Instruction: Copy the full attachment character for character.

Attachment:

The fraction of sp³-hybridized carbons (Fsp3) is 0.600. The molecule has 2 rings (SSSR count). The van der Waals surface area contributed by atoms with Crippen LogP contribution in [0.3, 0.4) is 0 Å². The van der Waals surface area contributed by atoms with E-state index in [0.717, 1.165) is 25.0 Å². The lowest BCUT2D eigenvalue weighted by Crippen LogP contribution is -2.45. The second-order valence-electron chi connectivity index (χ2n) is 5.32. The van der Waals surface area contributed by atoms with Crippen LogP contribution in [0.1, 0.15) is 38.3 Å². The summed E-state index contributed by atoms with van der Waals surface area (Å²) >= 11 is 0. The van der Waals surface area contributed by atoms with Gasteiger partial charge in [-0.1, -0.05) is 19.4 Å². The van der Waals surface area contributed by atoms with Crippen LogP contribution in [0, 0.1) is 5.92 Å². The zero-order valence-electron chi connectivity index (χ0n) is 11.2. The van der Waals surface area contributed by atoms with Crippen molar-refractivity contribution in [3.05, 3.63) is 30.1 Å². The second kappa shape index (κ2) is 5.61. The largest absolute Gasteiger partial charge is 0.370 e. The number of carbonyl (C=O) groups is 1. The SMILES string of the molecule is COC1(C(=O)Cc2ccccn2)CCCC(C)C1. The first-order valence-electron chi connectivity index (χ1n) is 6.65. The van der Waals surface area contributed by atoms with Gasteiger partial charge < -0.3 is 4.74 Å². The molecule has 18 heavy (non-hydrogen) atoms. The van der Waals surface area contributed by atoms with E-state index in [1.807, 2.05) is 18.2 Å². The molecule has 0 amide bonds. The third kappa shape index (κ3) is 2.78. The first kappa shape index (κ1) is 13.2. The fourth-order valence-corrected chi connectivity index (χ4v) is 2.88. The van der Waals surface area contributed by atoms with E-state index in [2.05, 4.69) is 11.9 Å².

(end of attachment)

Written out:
The fraction of sp³-hybridized carbons (Fsp3) is 0.600. The molecule has 2 rings (SSSR count). The van der Waals surface area contributed by atoms with Crippen LogP contribution in [0.3, 0.4) is 0 Å². The van der Waals surface area contributed by atoms with E-state index in [0.717, 1.165) is 25.0 Å². The lowest BCUT2D eigenvalue weighted by Crippen LogP contribution is -2.45. The second-order valence-electron chi connectivity index (χ2n) is 5.32. The van der Waals surface area contributed by atoms with Crippen LogP contribution in [0.1, 0.15) is 38.3 Å². The summed E-state index contributed by atoms with van der Waals surface area (Å²) >= 11 is 0. The van der Waals surface area contributed by atoms with Gasteiger partial charge in [-0.1, -0.05) is 19.4 Å². The van der Waals surface area contributed by atoms with Crippen LogP contribution in [0, 0.1) is 5.92 Å². The zero-order valence-electron chi connectivity index (χ0n) is 11.2. The van der Waals surface area contributed by atoms with Crippen molar-refractivity contribution in [3.05, 3.63) is 30.1 Å². The second kappa shape index (κ2) is 5.61. The largest absolute Gasteiger partial charge is 0.370 e. The number of carbonyl (C=O) groups is 1. The SMILES string of the molecule is COC1(C(=O)Cc2ccccn2)CCCC(C)C1. The first-order valence-electron chi connectivity index (χ1n) is 6.65. The van der Waals surface area contributed by atoms with Gasteiger partial charge < -0.3 is 4.74 Å². The molecule has 18 heavy (non-hydrogen) atoms. The van der Waals surface area contributed by atoms with E-state index in [1.807, 2.05) is 18.2 Å². The molecule has 0 amide bonds. The third kappa shape index (κ3) is 2.78. The first kappa shape index (κ1) is 13.2. The fourth-order valence-corrected chi connectivity index (χ4v) is 2.88. The van der Waals surface area contributed by atoms with E-state index in [2.05, 4.69) is 11.9 Å².